Students should understand the importance of product design, image and the needs of the target market when designing new products.

Product differentiation:

  • unique selling point (USP)
  • brand image.

Students should appreciate the significance of having a USP in a competitive market and the importance of a good brand image.

The product life cycle:

  • research and development
  • introduction
  • growth
  • maturity
  • decline
  • extension strategies:
    • updating packaging
    • adding more or different features
    • changing target market
    • advertising
    • price reduction.

Students should have an understanding of the product life cycle and demonstrate how demand for a product or service might change over time.

Students should be able to evaluate the effectiveness of extension strategies and when they would be suitable.

Product portfolio

Students should understand how and why businesses might broaden and balance their product portfolio using the Boston Matrix.

Students should be able to identify and explain the four categories of the Boston Box.

Promotional methods:

  • advertising, including:
    • newspapers
    • magazines
    • television
    • internet
    • billboards.
  • PR
  • sales promotion
    • point of sales displays
    • 2 for 1 offers
    • free gifts
    • samples
    • coupons
    • competitions.
  • sponsorship
  • social media.

Factors influencing the selection of the promotional mix:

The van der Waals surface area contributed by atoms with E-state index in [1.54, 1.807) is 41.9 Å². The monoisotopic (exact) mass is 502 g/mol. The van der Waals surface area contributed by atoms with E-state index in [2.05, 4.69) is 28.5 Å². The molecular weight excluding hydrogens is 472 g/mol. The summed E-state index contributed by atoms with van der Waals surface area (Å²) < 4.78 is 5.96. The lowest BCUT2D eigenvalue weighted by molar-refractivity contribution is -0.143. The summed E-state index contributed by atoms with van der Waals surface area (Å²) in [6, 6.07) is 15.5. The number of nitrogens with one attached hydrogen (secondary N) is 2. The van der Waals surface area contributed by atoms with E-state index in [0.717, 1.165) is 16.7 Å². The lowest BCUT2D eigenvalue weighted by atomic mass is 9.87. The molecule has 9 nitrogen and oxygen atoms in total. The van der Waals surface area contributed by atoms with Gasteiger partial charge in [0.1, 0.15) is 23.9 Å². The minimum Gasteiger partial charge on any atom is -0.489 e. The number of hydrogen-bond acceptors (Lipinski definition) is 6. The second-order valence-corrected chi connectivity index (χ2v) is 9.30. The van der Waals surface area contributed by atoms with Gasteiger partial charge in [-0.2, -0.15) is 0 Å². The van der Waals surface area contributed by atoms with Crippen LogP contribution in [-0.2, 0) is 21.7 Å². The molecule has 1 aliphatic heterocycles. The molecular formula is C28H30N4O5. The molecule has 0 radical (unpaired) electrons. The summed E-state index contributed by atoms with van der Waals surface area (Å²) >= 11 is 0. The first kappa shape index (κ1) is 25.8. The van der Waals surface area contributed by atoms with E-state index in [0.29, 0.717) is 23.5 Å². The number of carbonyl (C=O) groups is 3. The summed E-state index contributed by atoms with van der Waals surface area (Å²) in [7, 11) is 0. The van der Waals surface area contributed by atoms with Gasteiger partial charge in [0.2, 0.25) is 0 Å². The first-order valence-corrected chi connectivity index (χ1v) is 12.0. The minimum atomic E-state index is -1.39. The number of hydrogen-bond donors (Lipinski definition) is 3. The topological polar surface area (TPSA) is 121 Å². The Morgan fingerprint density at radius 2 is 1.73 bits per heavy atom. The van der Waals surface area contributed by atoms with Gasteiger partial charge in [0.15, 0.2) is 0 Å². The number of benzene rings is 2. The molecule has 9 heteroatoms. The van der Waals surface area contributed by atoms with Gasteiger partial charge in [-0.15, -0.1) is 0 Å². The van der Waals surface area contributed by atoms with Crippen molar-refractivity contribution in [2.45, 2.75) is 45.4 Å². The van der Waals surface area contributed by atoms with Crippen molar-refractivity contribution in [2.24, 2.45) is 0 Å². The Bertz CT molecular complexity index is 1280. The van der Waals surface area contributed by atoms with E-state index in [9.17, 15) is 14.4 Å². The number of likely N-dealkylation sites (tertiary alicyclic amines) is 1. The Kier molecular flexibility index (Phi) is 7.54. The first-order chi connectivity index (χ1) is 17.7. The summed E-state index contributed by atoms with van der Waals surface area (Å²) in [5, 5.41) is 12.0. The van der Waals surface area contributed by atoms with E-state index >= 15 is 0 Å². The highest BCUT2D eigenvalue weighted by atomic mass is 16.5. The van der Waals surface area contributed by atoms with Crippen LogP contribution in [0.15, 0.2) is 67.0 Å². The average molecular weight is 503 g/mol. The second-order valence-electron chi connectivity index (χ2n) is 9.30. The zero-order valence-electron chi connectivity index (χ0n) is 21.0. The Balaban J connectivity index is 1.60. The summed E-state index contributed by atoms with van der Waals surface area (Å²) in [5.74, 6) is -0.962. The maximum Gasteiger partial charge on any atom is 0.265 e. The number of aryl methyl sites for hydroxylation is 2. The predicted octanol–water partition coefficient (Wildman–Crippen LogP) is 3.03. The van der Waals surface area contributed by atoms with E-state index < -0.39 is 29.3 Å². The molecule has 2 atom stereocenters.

• finance available
  • competitor actions
  • the nature of the product or service
  • the nature of the market
  • target market.
Reasons for promotion:
  • inform/remind customers about the product
  • create or increase sales
  • create or change the image of the product
  • persuade customers to buy the product.

Students should be familiar with the promotional methods which are likely to be used by a given business.

Students should appreciate the benefits and drawbacks of promotional methods used by businesses.

Students should be able to analyse factors influencing the selection of the promotion mix to assess their suitability for a given business.

Place (the different channels of distribution used by businesses):

  • retailers
  • wholesalers
  • telesales.

Students should be familiar with the different channels of distribution used by businesses to gain access to potential customers.

Students should be able to analyse the appropriateness of each distribution method for a given scenario.

E-commerce and m-commerce

Students should be able to analyse the growing importance of e-commerce and m-commerce and how it can extend the reach of businesses to include international markets.

Students should be able to identify the benefits and drawbacks of a business using e-commerce and m-commerce.

  • Integrated nature of the marketing mix
  • Using the marketing mix to inform and implement business decisions

Students should be aware of the importance of the four elements and how they work together.

Students should be able to recommend appropriate marketing activities for a given business.

Students should be able to recognise how the marketing mix evolves over time and evaluate how businesses may react to this.